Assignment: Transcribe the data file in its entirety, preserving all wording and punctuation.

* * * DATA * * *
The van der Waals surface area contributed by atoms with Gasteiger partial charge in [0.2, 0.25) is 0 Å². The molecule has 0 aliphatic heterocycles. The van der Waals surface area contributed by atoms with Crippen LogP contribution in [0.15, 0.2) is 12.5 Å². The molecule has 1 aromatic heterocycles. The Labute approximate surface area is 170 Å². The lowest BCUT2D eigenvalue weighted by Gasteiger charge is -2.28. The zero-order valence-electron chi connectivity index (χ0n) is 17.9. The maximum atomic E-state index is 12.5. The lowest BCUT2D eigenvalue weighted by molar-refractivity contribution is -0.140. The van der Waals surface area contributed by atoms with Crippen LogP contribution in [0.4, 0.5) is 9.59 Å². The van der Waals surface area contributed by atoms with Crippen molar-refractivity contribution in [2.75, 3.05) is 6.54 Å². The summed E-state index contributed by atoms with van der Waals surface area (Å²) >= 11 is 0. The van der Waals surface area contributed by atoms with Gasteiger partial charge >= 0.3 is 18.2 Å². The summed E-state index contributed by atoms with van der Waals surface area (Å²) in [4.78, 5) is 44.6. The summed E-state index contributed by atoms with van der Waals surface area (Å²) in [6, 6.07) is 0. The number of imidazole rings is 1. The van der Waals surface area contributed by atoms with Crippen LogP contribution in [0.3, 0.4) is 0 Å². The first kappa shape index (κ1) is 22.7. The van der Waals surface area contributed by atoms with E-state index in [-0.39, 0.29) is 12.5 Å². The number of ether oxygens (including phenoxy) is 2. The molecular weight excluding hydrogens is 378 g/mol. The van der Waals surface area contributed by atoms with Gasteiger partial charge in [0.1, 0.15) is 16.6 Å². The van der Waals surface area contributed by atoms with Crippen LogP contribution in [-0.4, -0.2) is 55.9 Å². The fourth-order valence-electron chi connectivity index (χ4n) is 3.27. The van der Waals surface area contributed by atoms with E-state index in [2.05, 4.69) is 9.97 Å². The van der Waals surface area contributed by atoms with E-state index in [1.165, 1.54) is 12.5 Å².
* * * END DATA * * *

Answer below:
The van der Waals surface area contributed by atoms with Gasteiger partial charge in [0.2, 0.25) is 0 Å². The molecule has 0 aliphatic heterocycles. The van der Waals surface area contributed by atoms with Crippen LogP contribution in [0.15, 0.2) is 12.5 Å². The molecule has 1 aromatic heterocycles. The Labute approximate surface area is 170 Å². The lowest BCUT2D eigenvalue weighted by Gasteiger charge is -2.28. The zero-order valence-electron chi connectivity index (χ0n) is 17.9. The maximum atomic E-state index is 12.5. The lowest BCUT2D eigenvalue weighted by molar-refractivity contribution is -0.140. The van der Waals surface area contributed by atoms with Crippen LogP contribution in [0.4, 0.5) is 9.59 Å². The van der Waals surface area contributed by atoms with Crippen molar-refractivity contribution in [2.75, 3.05) is 6.54 Å². The summed E-state index contributed by atoms with van der Waals surface area (Å²) >= 11 is 0. The van der Waals surface area contributed by atoms with Gasteiger partial charge >= 0.3 is 18.2 Å². The summed E-state index contributed by atoms with van der Waals surface area (Å²) in [4.78, 5) is 44.6. The summed E-state index contributed by atoms with van der Waals surface area (Å²) in [6, 6.07) is 0. The number of imidazole rings is 1. The van der Waals surface area contributed by atoms with Crippen LogP contribution in [0.3, 0.4) is 0 Å². The first kappa shape index (κ1) is 22.7. The van der Waals surface area contributed by atoms with E-state index in [-0.39, 0.29) is 12.5 Å². The number of ether oxygens (including phenoxy) is 2. The molecular weight excluding hydrogens is 378 g/mol. The van der Waals surface area contributed by atoms with Gasteiger partial charge in [0.1, 0.15) is 16.6 Å². The van der Waals surface area contributed by atoms with Crippen LogP contribution in [-0.4, -0.2) is 55.9 Å². The fourth-order valence-electron chi connectivity index (χ4n) is 3.27. The van der Waals surface area contributed by atoms with E-state index in [2.05, 4.69) is 9.97 Å². The van der Waals surface area contributed by atoms with E-state index in [1.165, 1.54) is 12.5 Å².